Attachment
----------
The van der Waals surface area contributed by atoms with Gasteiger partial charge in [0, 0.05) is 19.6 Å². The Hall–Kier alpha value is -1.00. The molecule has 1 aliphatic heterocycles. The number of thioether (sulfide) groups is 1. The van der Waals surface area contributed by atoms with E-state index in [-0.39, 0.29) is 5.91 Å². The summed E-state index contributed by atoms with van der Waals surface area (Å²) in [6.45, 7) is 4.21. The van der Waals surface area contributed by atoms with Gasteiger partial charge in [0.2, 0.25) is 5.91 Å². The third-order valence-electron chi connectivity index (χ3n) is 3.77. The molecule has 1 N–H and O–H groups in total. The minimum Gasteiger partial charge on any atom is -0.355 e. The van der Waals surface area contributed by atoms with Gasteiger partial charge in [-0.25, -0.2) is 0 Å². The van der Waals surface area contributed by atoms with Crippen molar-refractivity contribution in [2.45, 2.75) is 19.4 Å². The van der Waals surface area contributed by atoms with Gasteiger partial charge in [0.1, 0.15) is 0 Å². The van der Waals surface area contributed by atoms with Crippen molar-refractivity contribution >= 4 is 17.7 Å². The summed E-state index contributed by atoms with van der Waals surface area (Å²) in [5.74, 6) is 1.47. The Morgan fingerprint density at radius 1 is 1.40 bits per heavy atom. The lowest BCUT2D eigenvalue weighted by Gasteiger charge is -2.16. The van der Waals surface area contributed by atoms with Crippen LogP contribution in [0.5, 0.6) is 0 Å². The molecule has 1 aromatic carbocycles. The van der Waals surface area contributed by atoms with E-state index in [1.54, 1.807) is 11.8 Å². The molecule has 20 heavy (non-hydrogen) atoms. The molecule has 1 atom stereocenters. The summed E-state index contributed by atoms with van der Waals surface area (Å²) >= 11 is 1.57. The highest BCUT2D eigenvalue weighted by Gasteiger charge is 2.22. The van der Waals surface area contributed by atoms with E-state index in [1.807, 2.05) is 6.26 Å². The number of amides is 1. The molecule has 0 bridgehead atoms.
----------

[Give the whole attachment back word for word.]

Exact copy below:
The van der Waals surface area contributed by atoms with Gasteiger partial charge in [0, 0.05) is 19.6 Å². The Hall–Kier alpha value is -1.00. The molecule has 1 aliphatic heterocycles. The number of thioether (sulfide) groups is 1. The van der Waals surface area contributed by atoms with E-state index in [-0.39, 0.29) is 5.91 Å². The summed E-state index contributed by atoms with van der Waals surface area (Å²) in [6.45, 7) is 4.21. The van der Waals surface area contributed by atoms with Gasteiger partial charge in [0.2, 0.25) is 5.91 Å². The third-order valence-electron chi connectivity index (χ3n) is 3.77. The molecule has 1 N–H and O–H groups in total. The minimum Gasteiger partial charge on any atom is -0.355 e. The van der Waals surface area contributed by atoms with Gasteiger partial charge in [-0.25, -0.2) is 0 Å². The van der Waals surface area contributed by atoms with Crippen molar-refractivity contribution in [2.45, 2.75) is 19.4 Å². The van der Waals surface area contributed by atoms with Gasteiger partial charge in [0.1, 0.15) is 0 Å². The van der Waals surface area contributed by atoms with Crippen molar-refractivity contribution >= 4 is 17.7 Å². The summed E-state index contributed by atoms with van der Waals surface area (Å²) in [5.74, 6) is 1.47. The Morgan fingerprint density at radius 1 is 1.40 bits per heavy atom. The lowest BCUT2D eigenvalue weighted by Gasteiger charge is -2.16. The van der Waals surface area contributed by atoms with Crippen LogP contribution in [0.5, 0.6) is 0 Å². The molecule has 1 aromatic carbocycles. The van der Waals surface area contributed by atoms with E-state index in [1.54, 1.807) is 11.8 Å². The molecule has 20 heavy (non-hydrogen) atoms. The molecule has 1 atom stereocenters. The summed E-state index contributed by atoms with van der Waals surface area (Å²) >= 11 is 1.57. The highest BCUT2D eigenvalue weighted by Gasteiger charge is 2.22. The van der Waals surface area contributed by atoms with E-state index in [1.807, 2.05) is 6.26 Å². The number of amides is 1. The molecule has 0 bridgehead atoms.